Band saw blades break for a number of valid reasons. One such reason is metal fatigue.  You may remember from a high school science class your teacher bending a paper clip back and forth until it broke.  This is a perfect example of metal fatigue.  Although band saw blades are not typically bent to as acute an angle as one might bend a paper clip, they are bent and straightened over 2 or 4 band saw wheels during each revolution of the band on the saw.  Just as the paper clip has a finite number of bends it can endure before breaking, so too has the band saw blade.  Typical band saws blade speeds are anywhere from 50 to 15,000 surface feet per minute (sfpm).  Ferrous metal cutting is at the slow end, non-ferrous metals, urethane and other foams, wood, plastic, and rubber are at the mid- range, and metal friction cutting at the highest speeds.  The key factor on an “ideal” band saw blade and band saw machine affecting blade life is the number of flexes it sustains.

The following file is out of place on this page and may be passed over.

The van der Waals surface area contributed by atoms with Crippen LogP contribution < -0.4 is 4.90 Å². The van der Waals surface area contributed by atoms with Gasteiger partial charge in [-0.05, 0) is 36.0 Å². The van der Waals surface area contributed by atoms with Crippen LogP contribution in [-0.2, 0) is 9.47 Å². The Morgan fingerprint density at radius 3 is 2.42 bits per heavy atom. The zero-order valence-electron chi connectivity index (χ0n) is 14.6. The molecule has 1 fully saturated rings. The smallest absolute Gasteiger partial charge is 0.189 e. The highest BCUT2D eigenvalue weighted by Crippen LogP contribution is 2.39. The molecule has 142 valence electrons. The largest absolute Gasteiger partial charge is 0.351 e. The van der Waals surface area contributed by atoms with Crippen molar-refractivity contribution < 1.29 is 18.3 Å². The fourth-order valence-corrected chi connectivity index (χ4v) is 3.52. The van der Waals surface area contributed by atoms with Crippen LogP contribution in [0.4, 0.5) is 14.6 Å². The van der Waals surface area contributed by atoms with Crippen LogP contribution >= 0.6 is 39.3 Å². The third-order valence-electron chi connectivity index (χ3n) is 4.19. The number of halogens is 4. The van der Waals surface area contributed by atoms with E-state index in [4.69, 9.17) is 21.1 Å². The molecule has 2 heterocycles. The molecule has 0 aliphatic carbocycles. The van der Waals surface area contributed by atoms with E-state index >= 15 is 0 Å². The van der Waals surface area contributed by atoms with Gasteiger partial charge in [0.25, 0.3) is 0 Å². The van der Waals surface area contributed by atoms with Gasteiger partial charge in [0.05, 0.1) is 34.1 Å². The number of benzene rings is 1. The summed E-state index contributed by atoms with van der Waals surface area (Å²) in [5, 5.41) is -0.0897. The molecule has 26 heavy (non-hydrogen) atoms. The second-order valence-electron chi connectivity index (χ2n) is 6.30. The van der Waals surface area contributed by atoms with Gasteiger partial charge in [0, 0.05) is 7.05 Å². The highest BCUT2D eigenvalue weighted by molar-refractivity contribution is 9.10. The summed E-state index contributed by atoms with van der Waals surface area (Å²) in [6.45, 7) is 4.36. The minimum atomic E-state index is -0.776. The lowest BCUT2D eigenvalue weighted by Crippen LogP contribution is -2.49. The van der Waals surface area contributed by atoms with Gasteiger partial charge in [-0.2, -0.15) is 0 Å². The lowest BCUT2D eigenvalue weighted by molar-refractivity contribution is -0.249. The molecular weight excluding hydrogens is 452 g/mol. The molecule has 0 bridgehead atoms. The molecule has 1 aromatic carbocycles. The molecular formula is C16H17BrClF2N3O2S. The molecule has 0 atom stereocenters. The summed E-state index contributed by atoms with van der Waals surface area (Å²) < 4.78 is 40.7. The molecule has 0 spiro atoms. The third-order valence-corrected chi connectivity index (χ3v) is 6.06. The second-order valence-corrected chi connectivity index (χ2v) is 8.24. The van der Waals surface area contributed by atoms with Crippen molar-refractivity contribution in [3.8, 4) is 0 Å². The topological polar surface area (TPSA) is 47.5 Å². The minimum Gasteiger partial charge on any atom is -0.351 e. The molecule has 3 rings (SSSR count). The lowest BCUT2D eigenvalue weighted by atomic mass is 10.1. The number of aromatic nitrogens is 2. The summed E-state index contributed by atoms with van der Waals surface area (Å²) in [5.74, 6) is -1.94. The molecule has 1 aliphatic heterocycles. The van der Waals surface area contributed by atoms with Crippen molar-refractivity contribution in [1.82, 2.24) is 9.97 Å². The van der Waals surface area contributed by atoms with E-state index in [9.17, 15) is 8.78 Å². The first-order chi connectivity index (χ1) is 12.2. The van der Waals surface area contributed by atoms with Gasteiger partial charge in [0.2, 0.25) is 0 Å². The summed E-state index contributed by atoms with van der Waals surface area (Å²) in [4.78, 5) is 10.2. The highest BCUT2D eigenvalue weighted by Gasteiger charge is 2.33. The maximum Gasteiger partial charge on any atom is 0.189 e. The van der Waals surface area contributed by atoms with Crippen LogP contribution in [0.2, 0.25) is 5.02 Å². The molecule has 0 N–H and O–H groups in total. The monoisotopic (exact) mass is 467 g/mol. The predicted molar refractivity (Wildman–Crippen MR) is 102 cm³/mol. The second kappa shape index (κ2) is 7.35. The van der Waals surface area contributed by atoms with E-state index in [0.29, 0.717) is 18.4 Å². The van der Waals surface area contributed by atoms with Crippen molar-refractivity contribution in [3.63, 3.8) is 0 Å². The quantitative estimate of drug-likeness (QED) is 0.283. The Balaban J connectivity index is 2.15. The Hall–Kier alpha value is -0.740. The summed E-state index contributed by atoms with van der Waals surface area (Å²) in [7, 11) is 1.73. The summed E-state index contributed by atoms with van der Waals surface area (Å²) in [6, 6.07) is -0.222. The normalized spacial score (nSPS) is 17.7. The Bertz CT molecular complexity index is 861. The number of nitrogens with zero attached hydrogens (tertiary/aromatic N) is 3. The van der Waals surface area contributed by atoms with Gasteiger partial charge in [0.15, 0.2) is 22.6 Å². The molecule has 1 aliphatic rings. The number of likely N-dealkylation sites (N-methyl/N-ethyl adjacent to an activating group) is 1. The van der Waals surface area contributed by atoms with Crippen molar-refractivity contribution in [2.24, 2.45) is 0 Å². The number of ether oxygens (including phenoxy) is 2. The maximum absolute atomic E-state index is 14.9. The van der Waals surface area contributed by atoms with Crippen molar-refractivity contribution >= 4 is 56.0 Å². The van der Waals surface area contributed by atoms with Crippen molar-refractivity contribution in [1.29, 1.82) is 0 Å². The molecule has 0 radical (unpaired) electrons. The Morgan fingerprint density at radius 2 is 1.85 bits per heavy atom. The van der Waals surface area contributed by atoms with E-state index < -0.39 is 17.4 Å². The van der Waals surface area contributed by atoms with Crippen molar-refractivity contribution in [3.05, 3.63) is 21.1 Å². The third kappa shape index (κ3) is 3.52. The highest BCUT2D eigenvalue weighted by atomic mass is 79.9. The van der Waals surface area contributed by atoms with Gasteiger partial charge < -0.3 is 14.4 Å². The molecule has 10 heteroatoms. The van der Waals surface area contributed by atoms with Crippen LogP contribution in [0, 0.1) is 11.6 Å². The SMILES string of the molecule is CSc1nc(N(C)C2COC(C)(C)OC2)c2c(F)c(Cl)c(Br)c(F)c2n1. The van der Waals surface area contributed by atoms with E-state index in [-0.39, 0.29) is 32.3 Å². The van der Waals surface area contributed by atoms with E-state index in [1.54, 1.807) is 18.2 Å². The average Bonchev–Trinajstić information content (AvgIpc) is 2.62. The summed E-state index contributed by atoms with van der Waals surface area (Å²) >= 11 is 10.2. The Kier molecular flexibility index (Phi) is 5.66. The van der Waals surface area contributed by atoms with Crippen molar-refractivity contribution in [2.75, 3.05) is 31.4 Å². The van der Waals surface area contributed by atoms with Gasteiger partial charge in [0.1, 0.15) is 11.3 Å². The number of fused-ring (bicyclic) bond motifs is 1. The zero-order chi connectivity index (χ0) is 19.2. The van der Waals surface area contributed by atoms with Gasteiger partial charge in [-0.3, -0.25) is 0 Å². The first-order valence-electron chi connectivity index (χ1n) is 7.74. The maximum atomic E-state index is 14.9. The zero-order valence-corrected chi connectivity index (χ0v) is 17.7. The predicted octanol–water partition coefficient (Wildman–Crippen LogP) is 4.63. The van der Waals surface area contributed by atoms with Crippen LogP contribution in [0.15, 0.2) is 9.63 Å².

The speed at which you run your band saw blade in sfpm determines the chronological blade life i.e. days, hours, minutes etc. your blade will last before using up its final number of flexes.  If one runs a band saw machine at the speed of 1,200 sfpm, a 25’ band cycles 48 times per minute.  If the band saw has 4 wheels that would be 192 band flexes per minute 11,520 flexes per hour and 460,800 per (5) 8 hr shifts. Obviously, running the blade at half that speed (600 sfpm) doubles the chronological blade life. 

 

So, before you go and change how you run your saws, ask yourself the following. Is the speed at which you run your band the optimum speed for: 

  • the material you are cutting?

  • the surface condition you want on your material?

  • how fast you want to be able to cut your material and giving adequate blade life?

 

Keep these answers in mind the next time you are reviewing/adjusting your run settings.

 

Back to main listing